Patent litigants have long expected an appeal to follow nearly every jury verdict and that a key question (if not the key question) on appeal will be the district court’s construction of one or more disputed claim terms. Syntrix’s recent infringement verdict against Illumina[iii] would be seen as no exception if not for what happened the very next day — the Federal Circuit’s decision to rehear en banc the panel’s decision in Lighting Ballast Control LLC v. Philips Electronics N. Am. Corp.[iv] to consider whether to reset the standard of review for claim construction, long recognized as a question of law reviewed de novo on appeal.
First, some background on Syntrix’s suit against Illumina. Illumina sells BeadArray technology that includes BeadChips used for a broad range of DNA and RNA analysis applications by self-assembling microscopic beads into microwells on a substrate slide. The beads are covered with specific oligonucleotides that act as a capture sequence in one of Illumina’s assays. Two days before closing arguments, Illumina asked the district court to find, as a matter of law, that Illumina’s BeadChips could not infringe the Syntrix patent, US Patent No. 6,951,682. The district declined this request and the case went to the jury. The jury found that the claims were infringed, not invalid, and applied a 6% reasonable royalty against BeadChip sales of approximately $1.58 billion over the relevant period, awarding Syntrix $96 million in damages.
What a coincidence that the disputed patent in Harris Corp. v. Fed Ex Corp., decided by the CAFC last month, involved a plane’s black box technology! Of course, both the majority and the dissent of this Federal Circuit panel scrupulously follow the interpretative roadmap of Phillips v. AWH, 415 F.3d 1303 (Fed. Cir. 2005) (en banc), but ultimately, neither the majority’s “entirely reasonable” explanation nor the minority’s views on “natural” and “intuitive” interpretation provide a convincing analysis. We are left with the definite impression that the appellate judges, while giving lip service to Phillips, kept the real determinants of their thought process hidden inside the proverbial black box.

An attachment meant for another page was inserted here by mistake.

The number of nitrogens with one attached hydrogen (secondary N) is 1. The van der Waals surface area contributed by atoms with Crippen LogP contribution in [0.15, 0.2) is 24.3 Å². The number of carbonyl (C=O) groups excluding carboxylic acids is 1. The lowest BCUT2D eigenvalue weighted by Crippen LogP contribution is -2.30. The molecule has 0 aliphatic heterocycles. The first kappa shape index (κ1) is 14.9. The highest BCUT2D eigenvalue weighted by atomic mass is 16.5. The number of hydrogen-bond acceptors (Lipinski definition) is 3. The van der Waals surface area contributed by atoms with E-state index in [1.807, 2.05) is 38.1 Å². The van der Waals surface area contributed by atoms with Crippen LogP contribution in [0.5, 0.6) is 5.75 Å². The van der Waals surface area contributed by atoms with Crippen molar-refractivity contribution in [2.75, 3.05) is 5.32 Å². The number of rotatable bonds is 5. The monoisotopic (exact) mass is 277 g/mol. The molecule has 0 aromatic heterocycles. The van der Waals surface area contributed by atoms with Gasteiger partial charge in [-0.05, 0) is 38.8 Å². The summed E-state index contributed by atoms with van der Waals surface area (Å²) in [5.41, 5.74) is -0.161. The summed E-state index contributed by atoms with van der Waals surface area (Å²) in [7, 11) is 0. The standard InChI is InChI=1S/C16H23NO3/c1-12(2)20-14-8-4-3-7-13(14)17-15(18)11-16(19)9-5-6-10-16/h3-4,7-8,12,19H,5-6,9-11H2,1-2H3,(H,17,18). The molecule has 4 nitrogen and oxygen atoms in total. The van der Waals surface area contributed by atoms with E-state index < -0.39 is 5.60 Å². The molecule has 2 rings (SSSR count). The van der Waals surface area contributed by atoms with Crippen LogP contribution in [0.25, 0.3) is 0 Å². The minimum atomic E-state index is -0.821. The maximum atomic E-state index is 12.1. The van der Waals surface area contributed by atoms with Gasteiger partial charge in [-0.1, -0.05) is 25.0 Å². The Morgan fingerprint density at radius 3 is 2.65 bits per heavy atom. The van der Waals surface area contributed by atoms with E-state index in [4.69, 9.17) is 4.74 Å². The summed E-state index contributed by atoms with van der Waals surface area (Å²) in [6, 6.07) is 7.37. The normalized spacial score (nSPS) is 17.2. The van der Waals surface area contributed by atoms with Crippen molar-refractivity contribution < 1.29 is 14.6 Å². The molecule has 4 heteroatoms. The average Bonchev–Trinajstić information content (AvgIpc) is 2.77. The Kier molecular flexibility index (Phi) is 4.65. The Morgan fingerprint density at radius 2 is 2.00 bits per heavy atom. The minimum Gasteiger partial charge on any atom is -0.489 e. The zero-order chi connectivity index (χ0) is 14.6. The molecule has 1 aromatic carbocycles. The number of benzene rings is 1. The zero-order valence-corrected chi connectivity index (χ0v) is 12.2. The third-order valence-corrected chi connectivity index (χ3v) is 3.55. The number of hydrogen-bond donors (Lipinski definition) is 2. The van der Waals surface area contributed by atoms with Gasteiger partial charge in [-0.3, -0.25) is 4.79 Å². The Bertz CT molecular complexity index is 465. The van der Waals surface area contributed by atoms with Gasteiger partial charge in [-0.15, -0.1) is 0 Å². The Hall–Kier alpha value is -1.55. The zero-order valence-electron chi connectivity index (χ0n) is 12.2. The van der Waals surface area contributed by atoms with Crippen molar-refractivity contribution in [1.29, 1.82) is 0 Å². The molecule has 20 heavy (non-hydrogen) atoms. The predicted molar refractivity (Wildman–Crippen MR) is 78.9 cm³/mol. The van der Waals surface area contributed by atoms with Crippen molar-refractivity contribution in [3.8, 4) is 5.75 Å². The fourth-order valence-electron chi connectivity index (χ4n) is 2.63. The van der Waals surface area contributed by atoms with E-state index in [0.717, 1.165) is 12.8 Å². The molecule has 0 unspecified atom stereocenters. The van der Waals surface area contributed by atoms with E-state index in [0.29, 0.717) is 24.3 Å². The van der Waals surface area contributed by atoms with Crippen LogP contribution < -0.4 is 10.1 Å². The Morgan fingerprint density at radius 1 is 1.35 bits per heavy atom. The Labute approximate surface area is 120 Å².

Over a dissent by Judge Wallach, Judges Clevenger and Lourie strictly interpreted the “antecedent basis” in the claims, resulting in a reversal of the trial judge’s claim interpretation, and a remand for him to reconsider his patent infringement judgment.
Harris’s patents cover methods and systems for using spread spectrum radio signals to send flight data from a plane’s “black box” to an airport receiver at the end of the flight. The invention includes steps of generating, accumulating and storing flight data in the plane during the flight, followed by a step of “transmitting the accumulated, stored generated aircraft data” once at the airport.
There are some that will tell you that the use of the term “invention” or “present invention” in the specification will limit the claims. This misguided belief suggests that merely using the word “invention” or the phrase “present invention” in the specification creates a problem for the claims. I have heard this numerous times over the years. Every time I hear this it is like fingers on a chalkboard.
The way the objection to the term “invention” or phrase “present invention” manifests itself is in a matter-of-fact manner. I am told: “You cannot use the term ‘invention’ in the specification because it is limiting.” As if not using the term “invention” or phrase “present invention” saves the drafter from the problem of to narrowly describing the invention in the specification. If only inadequacy of disclosure were so simple to solve!
The reality is that there is nothing wrong with using the term “invention” or the phrase “present invention.” Moreover, the belief that avoiding those terms inoculates a disclosure from insufficiency issues is an extraordinarily simplistic view of what the law really says. Those that believe this are missing for the trees, and may be unwittingly making the very mistake that they are so desperately trying to ovoid through the excising of specific terms from their vocabulary.
Since at least the 1930s, courts have construed patent claims under examination according to their “broadest reasonable interpretation” (BRI). In 1932, the Court of Customs and Patent Appeals, which preceded the Federal Circuit, provided a rationale for BRI rule as follows:
After a patent has issued, and it no longer is possible for the patentee to control the phraseology of his claims, the courts will so interpret them, if possible, as to protect him; but there is no reason as we many times have observed, why an applicant in the Patent Office should not draw his claims to cover his actual invention only. For this reason we have uniformly ruled that claims will be given the broadest interpretation of which they reasonably are susceptible. This rule is a reasonable one, and tends not only to protect the real invention, but to prevent needless litigation after the patent has issued.
In the intervening eighty years, the CCPA and then the Federal Circuit repeatedly and vigorously upheld the BRI rule. The Federal Circuit upheld the BRI rule after a challenge based on Markman, a major Supreme Court decision on claim construction.The Federal Circuit now applies the ruleto all Patent Office proceedings (except those involving expired patents), including examination of applications, interference proceedings, reissue applications, and reexamination proceedings. The Patent Office cites a desire for a unitary standard as justifying application of the BRI rule to issued patents in postgrant review, where application of the rule is more controversial.